Spring 2000 (8.1)

Elman Gurbanov

When I heard that the alphabet was going to be changed from Cyrillic to Latin, my reaction was positive. I didn't realize it would end up being such a big problem for me - I can't read the Latin alphabet. I know Cyrillic because that's what the Soviet system taught us for 70 years. But I don't know Latin.

I feel like I'm too old to go and learn the Latin alphabet - that would be like going back to first grade and starting all over again. I can't do that.

Access to News
But I'm concerned about my future. I'm afraid that soon I won't have any access to Cyrillic newspapers and books. I read newspapers a lot. I'm a driver, so I'm used to sitting in the car for hours and sometimes I read while I wait. I'm afraid that someday I'll end up experiencing an information blockade. At least right now, I can read newspapers, but when everything changes over to the Latin alphabet, I won't even be able to read newspapers.

Separation from My Kids
My kids are learning the Latin alphabet in school, and sometimes they ask: "What is this, Papa? What is that, Papa?" I say that I don't know what it is because I don't know the Latin alphabet. So I can't even help my kids.
Their teachers help them, but at home nobody can help them. I know a little bit of mathematics and numbers, so I can help them out with that, but not with written words. Since the Azerbaijani channels on TV use Latin, sometimes I even have to ask my kids to read for me.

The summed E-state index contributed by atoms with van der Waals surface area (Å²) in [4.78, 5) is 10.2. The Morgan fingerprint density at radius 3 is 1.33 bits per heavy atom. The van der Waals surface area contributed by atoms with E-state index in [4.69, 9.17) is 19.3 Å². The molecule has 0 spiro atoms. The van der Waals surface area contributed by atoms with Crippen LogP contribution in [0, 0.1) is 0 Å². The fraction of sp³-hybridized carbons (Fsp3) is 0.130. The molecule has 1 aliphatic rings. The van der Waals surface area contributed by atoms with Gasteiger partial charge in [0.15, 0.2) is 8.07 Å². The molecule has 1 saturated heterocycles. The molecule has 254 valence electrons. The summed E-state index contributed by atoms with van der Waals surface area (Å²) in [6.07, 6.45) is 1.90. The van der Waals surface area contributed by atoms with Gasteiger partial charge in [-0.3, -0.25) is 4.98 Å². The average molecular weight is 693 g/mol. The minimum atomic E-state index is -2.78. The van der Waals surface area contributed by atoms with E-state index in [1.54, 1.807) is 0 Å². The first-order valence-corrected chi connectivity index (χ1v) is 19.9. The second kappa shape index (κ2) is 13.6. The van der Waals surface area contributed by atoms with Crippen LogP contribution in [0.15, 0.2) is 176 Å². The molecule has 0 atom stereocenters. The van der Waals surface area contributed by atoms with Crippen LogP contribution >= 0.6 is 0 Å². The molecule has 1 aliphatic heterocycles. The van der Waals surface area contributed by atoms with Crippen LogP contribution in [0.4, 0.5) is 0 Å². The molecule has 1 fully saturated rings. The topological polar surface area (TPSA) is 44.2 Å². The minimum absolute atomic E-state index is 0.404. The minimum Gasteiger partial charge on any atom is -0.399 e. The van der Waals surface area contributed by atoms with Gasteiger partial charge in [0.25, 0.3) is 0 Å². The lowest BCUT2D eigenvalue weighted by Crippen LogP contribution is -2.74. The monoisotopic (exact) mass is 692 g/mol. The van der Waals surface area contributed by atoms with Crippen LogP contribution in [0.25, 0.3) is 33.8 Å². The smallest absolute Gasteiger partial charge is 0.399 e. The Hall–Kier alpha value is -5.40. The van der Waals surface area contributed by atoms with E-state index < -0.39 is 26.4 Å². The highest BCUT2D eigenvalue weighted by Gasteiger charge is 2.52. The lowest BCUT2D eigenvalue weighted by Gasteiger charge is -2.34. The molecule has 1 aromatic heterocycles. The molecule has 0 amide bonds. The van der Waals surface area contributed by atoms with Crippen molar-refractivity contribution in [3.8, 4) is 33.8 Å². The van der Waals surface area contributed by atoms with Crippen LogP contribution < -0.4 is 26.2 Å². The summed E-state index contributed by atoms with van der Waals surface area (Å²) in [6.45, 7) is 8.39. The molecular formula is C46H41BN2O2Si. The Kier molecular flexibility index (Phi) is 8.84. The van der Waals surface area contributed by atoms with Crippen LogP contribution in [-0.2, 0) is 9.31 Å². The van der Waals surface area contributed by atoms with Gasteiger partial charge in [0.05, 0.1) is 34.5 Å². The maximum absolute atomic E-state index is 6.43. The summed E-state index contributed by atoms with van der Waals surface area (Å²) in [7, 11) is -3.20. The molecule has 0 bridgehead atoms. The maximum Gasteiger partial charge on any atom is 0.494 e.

On the Job
So many of the store names are in Latin these days. As a driver, I manage to get by mostly because I know where the streets are even without reading store names. But sometimes I run into problems. For example, one day I was passing by the Musical Comedy Theater and I saw three notices announcing upcoming performances. I wanted to know what the new shows were all about, but two of them were in Azeri Latin. I could only read the one in Russian.

Photo: Fast food menus are found in Azeri Latin as well as Russian Cyrillic.

I sense that there is more of a tendency for people to speak Azeri these days. For example, in restaurants, waitresses used to speak only Russian, but now they speak Azeri, too. That's one good thing. At least I think so.

Elman Gurbanov (born 1960) is a company driver. At home, he speaks Azeri with his family. Elman followed the Azeri track at school and is sending his kids to Azeri-track schools. As for foreign languages, he considers it more important for his children - who are still in elementary school - to study English rather than Russian.

Azerbaijan International (8.1) Spring 2000.
© Azerbaijan International 2000. All rights reserved.

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